New School Yet to be Named San Antonio Independent School District Trustees and District leaders join students from Foster and Schenck elementary schools in breaking ground Sept. 21 for SAISDs newest campus, which is located in the 9200 block of South Presa Street. The new academy, which is the first school established by the District in 40 years, will serve the educational needs of a growing student population in the Southeast sector of SAISD. The planned two-story academy--yet to be named--will accommodate 750 students in pre-kindergarten through 8th grade at the 18-acre site. The building will have an exterior design reminiscent of the nearby historic missions. Early grades at this San Antonio school will have elementary-level playgrounds and learning spaces equipped for instruction, physical education and music. Upper grade classrooms will include an art room, science labs, and two music rooms with acoustical areas for band, choir, orchestra or mariachi.

Simple answer.as much as we are the same, we are different. And thats a really cool thing! If we can learn how to appreciate the differences and work with them instead of against them, we will much happier, more connected and more productive. We tie school policies into the conversation, set some expectations about limits and boundaries on behavior at school and help the kids identify their adult support systems for any questions or situations they may need help with. I sometimes get challenged by parents and teachers about covering this topic in mixed gender groups. My answer is always the same. Its important to begin healthy communication and understanding about gender differences early on in the process. Its a set up for healthy and effective communication and mutual respect over the life span. Another issue is the impact of technology on how and when kids are developing relationships today as well as the kinds of information they have available at their fingertips. This makes it even more necessary to teach skills and boundaries at this age.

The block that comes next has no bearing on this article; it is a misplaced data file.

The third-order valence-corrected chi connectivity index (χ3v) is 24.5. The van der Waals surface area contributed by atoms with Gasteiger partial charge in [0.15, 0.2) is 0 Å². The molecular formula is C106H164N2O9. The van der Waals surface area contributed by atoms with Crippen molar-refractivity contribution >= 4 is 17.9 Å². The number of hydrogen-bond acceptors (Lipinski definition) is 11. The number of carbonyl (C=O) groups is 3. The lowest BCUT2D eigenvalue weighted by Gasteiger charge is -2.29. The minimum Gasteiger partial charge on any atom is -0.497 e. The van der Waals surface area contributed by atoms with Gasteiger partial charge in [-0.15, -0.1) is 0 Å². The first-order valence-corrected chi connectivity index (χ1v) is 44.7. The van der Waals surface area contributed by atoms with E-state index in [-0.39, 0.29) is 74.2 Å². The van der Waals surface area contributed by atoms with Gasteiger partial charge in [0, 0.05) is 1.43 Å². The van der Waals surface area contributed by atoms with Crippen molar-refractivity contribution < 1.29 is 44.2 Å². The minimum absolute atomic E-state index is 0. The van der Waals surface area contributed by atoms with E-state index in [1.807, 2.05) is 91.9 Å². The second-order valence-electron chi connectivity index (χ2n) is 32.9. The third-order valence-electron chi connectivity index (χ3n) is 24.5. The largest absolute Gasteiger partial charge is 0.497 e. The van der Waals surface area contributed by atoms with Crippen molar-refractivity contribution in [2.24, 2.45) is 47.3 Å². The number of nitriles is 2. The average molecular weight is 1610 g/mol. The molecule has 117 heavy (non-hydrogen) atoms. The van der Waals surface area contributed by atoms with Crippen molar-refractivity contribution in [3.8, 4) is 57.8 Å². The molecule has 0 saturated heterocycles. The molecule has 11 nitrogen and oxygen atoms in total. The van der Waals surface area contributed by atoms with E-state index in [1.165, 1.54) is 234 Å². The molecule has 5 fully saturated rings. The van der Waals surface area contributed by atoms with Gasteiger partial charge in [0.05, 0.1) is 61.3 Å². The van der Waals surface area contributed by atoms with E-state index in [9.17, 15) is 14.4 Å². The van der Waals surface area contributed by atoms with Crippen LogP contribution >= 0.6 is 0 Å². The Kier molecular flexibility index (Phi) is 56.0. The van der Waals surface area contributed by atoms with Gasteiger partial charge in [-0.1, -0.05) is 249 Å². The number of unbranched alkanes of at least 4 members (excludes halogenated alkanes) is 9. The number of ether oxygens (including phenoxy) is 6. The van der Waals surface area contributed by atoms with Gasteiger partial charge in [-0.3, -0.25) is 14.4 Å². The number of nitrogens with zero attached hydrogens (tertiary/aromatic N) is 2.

Math is best learned in the real world, with real life situations. It may start with counting out the cookies your mother gives you. Later you start comparing the number you got with the number your brother got. You quickly learn to calculate the he got how many more than you did, so that your complaint can be accurate. Next, you are watching Mom slice up the pie or cake. You quickly calculate how many pieces each person can have, that is until Mom steps in and tells you how many you can really have. Then you calculate how many you can have tomorrow with all those guests gone. This is a simple real life scenario, but how many math concepts did I cover here. These skills grow with your children. How many of you have watched your older children go through their Halloween candy. My child sorts and counts to evaluate how she did. Halloween is also a great time for teaching about taxes. Parents need to take their share of the sweet earnings, and not just of the candy the child doesnt like. Remember, Uncle Sam takes his cut off the top before you ever see a dime.